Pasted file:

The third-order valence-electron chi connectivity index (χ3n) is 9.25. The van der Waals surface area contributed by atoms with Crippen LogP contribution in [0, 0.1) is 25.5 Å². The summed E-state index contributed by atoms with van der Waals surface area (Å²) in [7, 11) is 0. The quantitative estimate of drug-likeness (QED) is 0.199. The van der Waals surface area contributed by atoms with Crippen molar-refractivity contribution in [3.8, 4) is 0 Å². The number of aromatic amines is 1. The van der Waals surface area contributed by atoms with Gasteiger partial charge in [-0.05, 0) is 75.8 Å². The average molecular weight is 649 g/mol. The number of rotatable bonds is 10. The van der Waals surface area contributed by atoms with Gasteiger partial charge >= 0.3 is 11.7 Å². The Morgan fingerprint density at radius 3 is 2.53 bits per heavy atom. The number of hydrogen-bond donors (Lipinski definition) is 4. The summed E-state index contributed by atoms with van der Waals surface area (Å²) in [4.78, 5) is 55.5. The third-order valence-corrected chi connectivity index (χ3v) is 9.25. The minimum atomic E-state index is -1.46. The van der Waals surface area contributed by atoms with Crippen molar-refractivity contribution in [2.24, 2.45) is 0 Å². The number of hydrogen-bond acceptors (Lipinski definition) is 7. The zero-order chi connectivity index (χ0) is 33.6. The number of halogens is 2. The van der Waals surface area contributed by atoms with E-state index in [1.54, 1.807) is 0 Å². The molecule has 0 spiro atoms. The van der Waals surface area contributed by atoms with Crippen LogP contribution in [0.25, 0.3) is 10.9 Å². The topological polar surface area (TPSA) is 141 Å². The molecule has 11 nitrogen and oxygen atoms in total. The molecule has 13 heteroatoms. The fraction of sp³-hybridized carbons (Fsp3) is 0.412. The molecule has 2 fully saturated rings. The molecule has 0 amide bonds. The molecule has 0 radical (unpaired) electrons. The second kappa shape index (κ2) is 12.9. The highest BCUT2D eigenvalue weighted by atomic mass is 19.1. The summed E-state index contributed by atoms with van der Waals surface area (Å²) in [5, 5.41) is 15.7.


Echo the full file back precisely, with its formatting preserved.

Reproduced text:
The third-order valence-electron chi connectivity index (χ3n) is 9.25. The van der Waals surface area contributed by atoms with Crippen LogP contribution in [0, 0.1) is 25.5 Å². The summed E-state index contributed by atoms with van der Waals surface area (Å²) in [7, 11) is 0. The quantitative estimate of drug-likeness (QED) is 0.199. The van der Waals surface area contributed by atoms with Crippen molar-refractivity contribution in [3.8, 4) is 0 Å². The number of aromatic amines is 1. The van der Waals surface area contributed by atoms with Gasteiger partial charge in [-0.05, 0) is 75.8 Å². The average molecular weight is 649 g/mol. The number of rotatable bonds is 10. The van der Waals surface area contributed by atoms with Gasteiger partial charge >= 0.3 is 11.7 Å². The Morgan fingerprint density at radius 3 is 2.53 bits per heavy atom. The number of hydrogen-bond donors (Lipinski definition) is 4. The summed E-state index contributed by atoms with van der Waals surface area (Å²) in [4.78, 5) is 55.5. The third-order valence-corrected chi connectivity index (χ3v) is 9.25. The minimum atomic E-state index is -1.46. The van der Waals surface area contributed by atoms with Crippen molar-refractivity contribution in [2.24, 2.45) is 0 Å². The number of hydrogen-bond acceptors (Lipinski definition) is 7. The zero-order chi connectivity index (χ0) is 33.6. The number of halogens is 2. The van der Waals surface area contributed by atoms with E-state index in [1.54, 1.807) is 0 Å². The molecule has 0 spiro atoms. The van der Waals surface area contributed by atoms with Crippen LogP contribution in [0.25, 0.3) is 10.9 Å². The topological polar surface area (TPSA) is 141 Å². The molecule has 11 nitrogen and oxygen atoms in total. The molecule has 13 heteroatoms. The fraction of sp³-hybridized carbons (Fsp3) is 0.412. The molecule has 2 fully saturated rings. The molecule has 0 amide bonds. The molecule has 0 radical (unpaired) electrons. The second kappa shape index (κ2) is 12.9. The highest BCUT2D eigenvalue weighted by atomic mass is 19.1. The summed E-state index contributed by atoms with van der Waals surface area (Å²) in [5, 5.41) is 15.7.